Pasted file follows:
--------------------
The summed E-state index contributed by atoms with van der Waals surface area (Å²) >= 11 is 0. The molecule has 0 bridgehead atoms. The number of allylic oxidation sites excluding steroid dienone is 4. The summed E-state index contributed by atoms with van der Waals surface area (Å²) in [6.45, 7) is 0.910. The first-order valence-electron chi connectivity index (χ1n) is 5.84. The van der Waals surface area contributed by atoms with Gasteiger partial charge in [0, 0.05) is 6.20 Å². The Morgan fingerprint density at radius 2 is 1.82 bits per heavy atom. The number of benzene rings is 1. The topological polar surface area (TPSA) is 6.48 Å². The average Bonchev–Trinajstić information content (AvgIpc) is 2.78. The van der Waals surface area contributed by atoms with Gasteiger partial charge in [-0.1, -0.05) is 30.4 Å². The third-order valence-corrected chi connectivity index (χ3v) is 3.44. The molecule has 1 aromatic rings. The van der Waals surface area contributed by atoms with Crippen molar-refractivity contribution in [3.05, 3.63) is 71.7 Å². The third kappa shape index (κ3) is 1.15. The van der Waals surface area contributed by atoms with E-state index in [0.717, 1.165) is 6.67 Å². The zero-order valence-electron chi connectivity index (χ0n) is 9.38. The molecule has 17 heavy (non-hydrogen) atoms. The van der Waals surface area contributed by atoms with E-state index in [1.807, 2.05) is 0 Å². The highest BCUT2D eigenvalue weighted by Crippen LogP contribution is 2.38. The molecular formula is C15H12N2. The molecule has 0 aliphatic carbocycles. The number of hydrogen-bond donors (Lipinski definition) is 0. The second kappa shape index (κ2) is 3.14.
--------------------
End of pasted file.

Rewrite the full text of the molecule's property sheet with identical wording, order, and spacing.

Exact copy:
The summed E-state index contributed by atoms with van der Waals surface area (Å²) >= 11 is 0. The molecule has 0 bridgehead atoms. The number of allylic oxidation sites excluding steroid dienone is 4. The summed E-state index contributed by atoms with van der Waals surface area (Å²) in [6.45, 7) is 0.910. The first-order valence-electron chi connectivity index (χ1n) is 5.84. The van der Waals surface area contributed by atoms with Gasteiger partial charge in [0, 0.05) is 6.20 Å². The Morgan fingerprint density at radius 2 is 1.82 bits per heavy atom. The number of benzene rings is 1. The topological polar surface area (TPSA) is 6.48 Å². The average Bonchev–Trinajstić information content (AvgIpc) is 2.78. The van der Waals surface area contributed by atoms with Gasteiger partial charge in [-0.1, -0.05) is 30.4 Å². The third-order valence-corrected chi connectivity index (χ3v) is 3.44. The molecule has 1 aromatic rings. The van der Waals surface area contributed by atoms with Crippen molar-refractivity contribution in [3.05, 3.63) is 71.7 Å². The third kappa shape index (κ3) is 1.15. The van der Waals surface area contributed by atoms with E-state index in [0.717, 1.165) is 6.67 Å². The zero-order valence-electron chi connectivity index (χ0n) is 9.38. The molecule has 17 heavy (non-hydrogen) atoms. The van der Waals surface area contributed by atoms with E-state index in [1.807, 2.05) is 0 Å². The highest BCUT2D eigenvalue weighted by Crippen LogP contribution is 2.38. The molecular formula is C15H12N2. The molecule has 0 aliphatic carbocycles. The number of hydrogen-bond donors (Lipinski definition) is 0. The second kappa shape index (κ2) is 3.14.